Of course, Cohen was also willing to spend last offseason, and the Mets got little from their highest-paid newcomers. Shortstop Francisco Lindor, starter Carlos Carrasco and catcher James McCann all performed well below expectations, and Lindor is just now starting his 10-year, $341 million contract.
The rotation is a pressing concern. Noah Syndergaard has already left for the Angels (one year, $21 million) in free agency. Marcus Stroman, the only Mets starter who was healthy and reliable all season, is a free agent. Ace Jacob deGrom missed the second half with arm injuries. Taijuan Walker and Tylor Megill faded in August and September.
“I look at the roster and definitely want to address the pitching,” Eppler said, mentioning the departure of Syndergaard. “We also are going to entertain things in the outfield and entertain things in the infield.”
So the Mets need pitching, infield, outfield — and a new manager, too. The manager Eppler hired with the Angels, Brad Ausmus, is available; he served one year before the team’s owner, Arte Moreno, replaced him with Joe Maddon. Eppler offered no hints about his possible choice, but said it would be a collaborative decision.
“Billy will be reporting to me, but we will certainly consult with one another,” Alderson said, outlining the Mets’ chain of command. “But I expect Billy to be driving this operation. I will be available as a resource, and as time goes on, what I would expect is that Billy will have even more latitude than he has immediately.”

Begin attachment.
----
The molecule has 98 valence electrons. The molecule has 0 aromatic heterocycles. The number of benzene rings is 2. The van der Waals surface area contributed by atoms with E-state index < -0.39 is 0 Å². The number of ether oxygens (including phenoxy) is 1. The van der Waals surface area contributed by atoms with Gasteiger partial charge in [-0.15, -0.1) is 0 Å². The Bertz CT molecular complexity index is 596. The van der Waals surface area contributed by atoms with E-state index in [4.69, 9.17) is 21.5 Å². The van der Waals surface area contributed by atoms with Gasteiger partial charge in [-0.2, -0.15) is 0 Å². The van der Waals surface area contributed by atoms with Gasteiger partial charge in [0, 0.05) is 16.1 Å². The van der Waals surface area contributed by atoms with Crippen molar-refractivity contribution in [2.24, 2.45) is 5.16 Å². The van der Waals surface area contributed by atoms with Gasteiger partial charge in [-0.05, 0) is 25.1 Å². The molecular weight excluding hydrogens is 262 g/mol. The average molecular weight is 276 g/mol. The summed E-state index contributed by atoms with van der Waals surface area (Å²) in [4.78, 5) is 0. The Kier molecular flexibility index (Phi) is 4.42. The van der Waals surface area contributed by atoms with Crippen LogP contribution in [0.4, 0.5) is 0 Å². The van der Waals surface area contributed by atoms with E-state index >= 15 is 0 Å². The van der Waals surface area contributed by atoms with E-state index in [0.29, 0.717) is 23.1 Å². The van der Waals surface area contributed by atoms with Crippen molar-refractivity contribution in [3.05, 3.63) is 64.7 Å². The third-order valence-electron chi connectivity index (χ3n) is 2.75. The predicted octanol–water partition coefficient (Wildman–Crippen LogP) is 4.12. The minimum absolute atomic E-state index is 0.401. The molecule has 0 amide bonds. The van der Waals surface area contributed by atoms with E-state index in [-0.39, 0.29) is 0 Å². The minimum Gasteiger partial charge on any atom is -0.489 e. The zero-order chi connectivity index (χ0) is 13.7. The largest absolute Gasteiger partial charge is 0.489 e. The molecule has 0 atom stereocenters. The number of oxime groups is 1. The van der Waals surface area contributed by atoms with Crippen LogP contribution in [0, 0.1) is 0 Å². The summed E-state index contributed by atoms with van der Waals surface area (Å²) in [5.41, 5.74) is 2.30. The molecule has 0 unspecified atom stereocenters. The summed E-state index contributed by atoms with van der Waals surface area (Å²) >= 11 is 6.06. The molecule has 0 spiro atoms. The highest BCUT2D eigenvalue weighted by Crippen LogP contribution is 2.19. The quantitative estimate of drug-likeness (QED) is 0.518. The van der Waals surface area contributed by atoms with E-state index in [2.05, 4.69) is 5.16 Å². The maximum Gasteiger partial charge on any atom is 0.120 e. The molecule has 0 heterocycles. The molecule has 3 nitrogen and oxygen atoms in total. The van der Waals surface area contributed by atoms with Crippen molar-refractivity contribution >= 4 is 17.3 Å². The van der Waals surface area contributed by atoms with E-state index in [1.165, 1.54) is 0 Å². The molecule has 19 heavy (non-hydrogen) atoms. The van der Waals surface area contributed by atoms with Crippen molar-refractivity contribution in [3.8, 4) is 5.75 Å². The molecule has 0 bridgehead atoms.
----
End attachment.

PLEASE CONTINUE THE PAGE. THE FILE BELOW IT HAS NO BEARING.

The Mets initially sought both a president of baseball operations and a general manager, before limiting the search to one hire. Alderson, who turns 74 next week, said the Mets could still revisit that plan next winter, effectively giving Eppler a year to prove he can run the department.
“Steve and I will take a look at that at the end of the season, and Steve will make a decision about the direction he wants to go,” Alderson said. “But Billy has lots of opportunity here to establish himself and grow and have an impact on that decision a year from now.”
Eppler worked for the Yankees under George Steinbrenner, so the threat of a Twitter missive from Cohen is unlikely to faze him. Yes, Cohen said, he would continue to tweet because fans seem to like it, but he emphasized the importance of delegating authority.
“You’re going to interfere in every decision, it’s just not going to work,” Cohen said. “At least, that’s how I run my other businesses, and that’s done well. And I expect to run it the same way here.
“And that’s sort of the plan. You’re not going to fix everything the first year. I call it a little bit of a treasure hunt: As you go through the organization, you find things that you need to fix. That’s sort of what I would have expected, coming into an organization that was under-resourced, and we’re in the process. We made progress last year.”
That progress was not always clear on the field, as the Mets wheezed down the stretch to finish 77-85. Now Eppler must do what he could not in Anaheim: build a winning team — and quickly. Free agents know where to find him.
“Last night, I was starting to get a lot of texts from agents,” Eppler said. “And I responded to a lot of them, saying, ‘You’ll hear from me today.’”